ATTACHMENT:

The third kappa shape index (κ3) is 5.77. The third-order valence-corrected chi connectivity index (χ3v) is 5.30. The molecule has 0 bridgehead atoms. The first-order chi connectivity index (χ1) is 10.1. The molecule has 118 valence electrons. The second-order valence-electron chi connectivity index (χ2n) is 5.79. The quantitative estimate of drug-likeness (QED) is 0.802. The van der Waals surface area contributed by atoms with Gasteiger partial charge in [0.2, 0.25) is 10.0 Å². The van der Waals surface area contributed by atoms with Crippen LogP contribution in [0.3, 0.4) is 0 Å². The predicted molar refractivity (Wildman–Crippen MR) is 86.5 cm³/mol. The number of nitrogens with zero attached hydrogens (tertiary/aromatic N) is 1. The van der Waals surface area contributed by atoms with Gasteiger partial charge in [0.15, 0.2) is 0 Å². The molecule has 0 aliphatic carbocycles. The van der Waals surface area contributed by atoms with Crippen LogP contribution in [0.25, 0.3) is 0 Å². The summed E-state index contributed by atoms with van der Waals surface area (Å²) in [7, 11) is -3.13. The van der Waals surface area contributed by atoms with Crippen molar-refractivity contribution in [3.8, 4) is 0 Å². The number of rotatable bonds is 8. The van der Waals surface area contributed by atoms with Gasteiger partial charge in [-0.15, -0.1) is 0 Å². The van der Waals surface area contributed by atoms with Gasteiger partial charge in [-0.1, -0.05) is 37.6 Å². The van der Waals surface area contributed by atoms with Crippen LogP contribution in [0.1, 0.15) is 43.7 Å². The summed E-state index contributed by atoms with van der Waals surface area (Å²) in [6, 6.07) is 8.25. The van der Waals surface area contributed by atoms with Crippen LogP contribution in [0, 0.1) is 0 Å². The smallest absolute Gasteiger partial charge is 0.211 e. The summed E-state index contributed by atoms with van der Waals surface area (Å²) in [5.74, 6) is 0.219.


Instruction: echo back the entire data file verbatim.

The third kappa shape index (κ3) is 5.77. The third-order valence-corrected chi connectivity index (χ3v) is 5.30. The molecule has 0 bridgehead atoms. The first-order chi connectivity index (χ1) is 10.1. The molecule has 118 valence electrons. The second-order valence-electron chi connectivity index (χ2n) is 5.79. The quantitative estimate of drug-likeness (QED) is 0.802. The van der Waals surface area contributed by atoms with Gasteiger partial charge in [0.2, 0.25) is 10.0 Å². The van der Waals surface area contributed by atoms with Crippen LogP contribution in [0.3, 0.4) is 0 Å². The predicted molar refractivity (Wildman–Crippen MR) is 86.5 cm³/mol. The number of nitrogens with zero attached hydrogens (tertiary/aromatic N) is 1. The van der Waals surface area contributed by atoms with Gasteiger partial charge in [0.15, 0.2) is 0 Å². The molecule has 0 aliphatic carbocycles. The van der Waals surface area contributed by atoms with Crippen LogP contribution in [0.25, 0.3) is 0 Å². The summed E-state index contributed by atoms with van der Waals surface area (Å²) in [7, 11) is -3.13. The van der Waals surface area contributed by atoms with Crippen molar-refractivity contribution in [3.8, 4) is 0 Å². The number of rotatable bonds is 8. The van der Waals surface area contributed by atoms with Gasteiger partial charge in [-0.15, -0.1) is 0 Å². The van der Waals surface area contributed by atoms with Gasteiger partial charge in [-0.1, -0.05) is 37.6 Å². The van der Waals surface area contributed by atoms with Crippen LogP contribution in [0.1, 0.15) is 43.7 Å². The summed E-state index contributed by atoms with van der Waals surface area (Å²) in [6, 6.07) is 8.25. The van der Waals surface area contributed by atoms with Crippen LogP contribution in [0, 0.1) is 0 Å². The smallest absolute Gasteiger partial charge is 0.211 e. The summed E-state index contributed by atoms with van der Waals surface area (Å²) in [5.74, 6) is 0.219.